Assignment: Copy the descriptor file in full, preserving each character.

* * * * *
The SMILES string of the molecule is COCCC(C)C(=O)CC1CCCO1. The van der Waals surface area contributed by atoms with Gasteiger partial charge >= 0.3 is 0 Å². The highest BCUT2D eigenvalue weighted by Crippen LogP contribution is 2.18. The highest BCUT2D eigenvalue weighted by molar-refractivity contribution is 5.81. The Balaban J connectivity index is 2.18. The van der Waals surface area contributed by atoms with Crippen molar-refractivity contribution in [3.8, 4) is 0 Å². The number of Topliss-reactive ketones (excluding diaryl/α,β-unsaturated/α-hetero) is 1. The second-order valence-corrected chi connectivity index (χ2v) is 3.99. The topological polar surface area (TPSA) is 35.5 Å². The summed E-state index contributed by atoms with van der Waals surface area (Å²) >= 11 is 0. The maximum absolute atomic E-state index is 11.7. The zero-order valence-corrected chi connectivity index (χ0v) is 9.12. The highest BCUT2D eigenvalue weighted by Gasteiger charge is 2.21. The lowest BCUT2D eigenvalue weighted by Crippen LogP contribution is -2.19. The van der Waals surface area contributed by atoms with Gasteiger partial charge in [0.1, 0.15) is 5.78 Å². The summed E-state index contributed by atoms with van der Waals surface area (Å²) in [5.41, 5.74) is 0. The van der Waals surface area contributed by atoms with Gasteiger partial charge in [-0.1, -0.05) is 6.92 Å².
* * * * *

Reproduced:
The SMILES string of the molecule is COCCC(C)C(=O)CC1CCCO1. The van der Waals surface area contributed by atoms with Gasteiger partial charge >= 0.3 is 0 Å². The highest BCUT2D eigenvalue weighted by Crippen LogP contribution is 2.18. The highest BCUT2D eigenvalue weighted by molar-refractivity contribution is 5.81. The Balaban J connectivity index is 2.18. The van der Waals surface area contributed by atoms with Crippen molar-refractivity contribution in [3.8, 4) is 0 Å². The number of Topliss-reactive ketones (excluding diaryl/α,β-unsaturated/α-hetero) is 1. The second-order valence-corrected chi connectivity index (χ2v) is 3.99. The topological polar surface area (TPSA) is 35.5 Å². The summed E-state index contributed by atoms with van der Waals surface area (Å²) >= 11 is 0. The maximum absolute atomic E-state index is 11.7. The zero-order valence-corrected chi connectivity index (χ0v) is 9.12. The highest BCUT2D eigenvalue weighted by Gasteiger charge is 2.21. The lowest BCUT2D eigenvalue weighted by Crippen LogP contribution is -2.19. The van der Waals surface area contributed by atoms with Gasteiger partial charge in [0.1, 0.15) is 5.78 Å². The summed E-state index contributed by atoms with van der Waals surface area (Å²) in [5.41, 5.74) is 0. The van der Waals surface area contributed by atoms with Gasteiger partial charge in [-0.1, -0.05) is 6.92 Å².